News and views from the award-winning author of the Class H Trilogy: AMERICA LIBRE, HOUSE DIVIDED and PANCHO LAND

Sunday, October 19, 2008

FBI is ill equipped to police the $700 billion bailout

With $700 billion in government money sloshing around financial markets, it's evident the potential for fraud will increase exponentially. However, the FBI's ability to police white collar crime is at an all time low. That's because the Bureau's main focus has been on national security since 2001. According to the New York Times, the FBI has seen prosecutions of frauds against financial institutions drop by 48 percent from 2000 to 2007. The Times also reported FBI prosecutions have been slashed  by 75 percent for insurance fraud along with 17 percent reduction in securities fraud cases during the same period. These are not great trends at a time when financial markets are receiving money by the ton from the federal government -- the proverbial poster child for waste and fraud.    

Few would blame the Bush administration for redirecting FBI resources from white collar crime to national security after 9-11. The Bureau switched nearly a third of its agents from financial fraud to anti-terrorist activities following the terrorist attacks. Still, the financial crisis clearly caught the Bush White House completely unprepared—again. Now there is a manic swing underway to bring FBI resources back into fraud prosecutions. Let’s hope the terrorists aren’t watching this too closely.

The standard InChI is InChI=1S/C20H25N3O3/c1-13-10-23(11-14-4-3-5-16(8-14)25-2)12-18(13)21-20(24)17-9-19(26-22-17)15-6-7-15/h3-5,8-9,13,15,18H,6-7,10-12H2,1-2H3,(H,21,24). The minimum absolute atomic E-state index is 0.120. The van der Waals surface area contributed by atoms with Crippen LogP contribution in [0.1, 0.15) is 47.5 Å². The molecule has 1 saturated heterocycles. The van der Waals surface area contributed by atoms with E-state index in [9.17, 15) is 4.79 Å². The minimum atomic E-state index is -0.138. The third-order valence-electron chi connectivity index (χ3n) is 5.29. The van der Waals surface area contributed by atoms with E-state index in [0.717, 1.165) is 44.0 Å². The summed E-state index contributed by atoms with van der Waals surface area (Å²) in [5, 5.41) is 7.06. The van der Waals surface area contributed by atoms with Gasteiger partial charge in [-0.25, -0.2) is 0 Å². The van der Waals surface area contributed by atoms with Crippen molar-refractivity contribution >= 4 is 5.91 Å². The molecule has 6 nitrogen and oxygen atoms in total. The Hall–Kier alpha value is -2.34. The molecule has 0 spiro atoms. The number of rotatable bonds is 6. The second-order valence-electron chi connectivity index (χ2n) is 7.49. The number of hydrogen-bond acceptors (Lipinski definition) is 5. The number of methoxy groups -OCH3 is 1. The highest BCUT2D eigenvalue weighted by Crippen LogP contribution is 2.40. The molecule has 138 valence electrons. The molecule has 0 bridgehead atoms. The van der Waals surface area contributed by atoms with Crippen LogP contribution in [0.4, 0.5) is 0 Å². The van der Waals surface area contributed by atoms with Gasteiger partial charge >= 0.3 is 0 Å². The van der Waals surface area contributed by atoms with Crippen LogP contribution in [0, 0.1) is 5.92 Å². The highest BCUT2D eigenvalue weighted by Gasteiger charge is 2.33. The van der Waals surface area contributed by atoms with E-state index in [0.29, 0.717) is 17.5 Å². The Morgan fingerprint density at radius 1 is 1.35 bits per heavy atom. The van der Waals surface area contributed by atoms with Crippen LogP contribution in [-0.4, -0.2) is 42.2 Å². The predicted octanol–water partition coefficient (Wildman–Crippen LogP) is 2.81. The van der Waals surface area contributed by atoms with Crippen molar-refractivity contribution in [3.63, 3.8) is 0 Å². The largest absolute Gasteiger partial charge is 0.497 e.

In the meantime, some have raised questions about the connection between the lack of FBI attention to fraud over the last six years and our current financial meltdown.  Some within the FBI even saw it coming. One senior FBI official warned of a mortgage fraud “epidemic” in 2004. But like the memo that alerted the Bush administration that terrorists planned to use passenger planes as bombs, the Bush team was too busy with its pre-ordained agenda to pay much attention. When a president publicly boasts that he doesn’t read newspapers, is it any wonder he would overlook information that seemed inconvenient?

As the Bush years wind down, even its one-time supporters are finally admitting what only a few said in the beginning. This is a White House blinded by hubris and obsessed by ideology; an administration whose only real talent was winning elections with cunning swift-boat campaigns that attacked an opponent’s character while skirting real issues. The legacy of electing someone who “seemed like a great guy to have a beer with” will live with this nation for much too long. 


Raul Ramos y Sanchez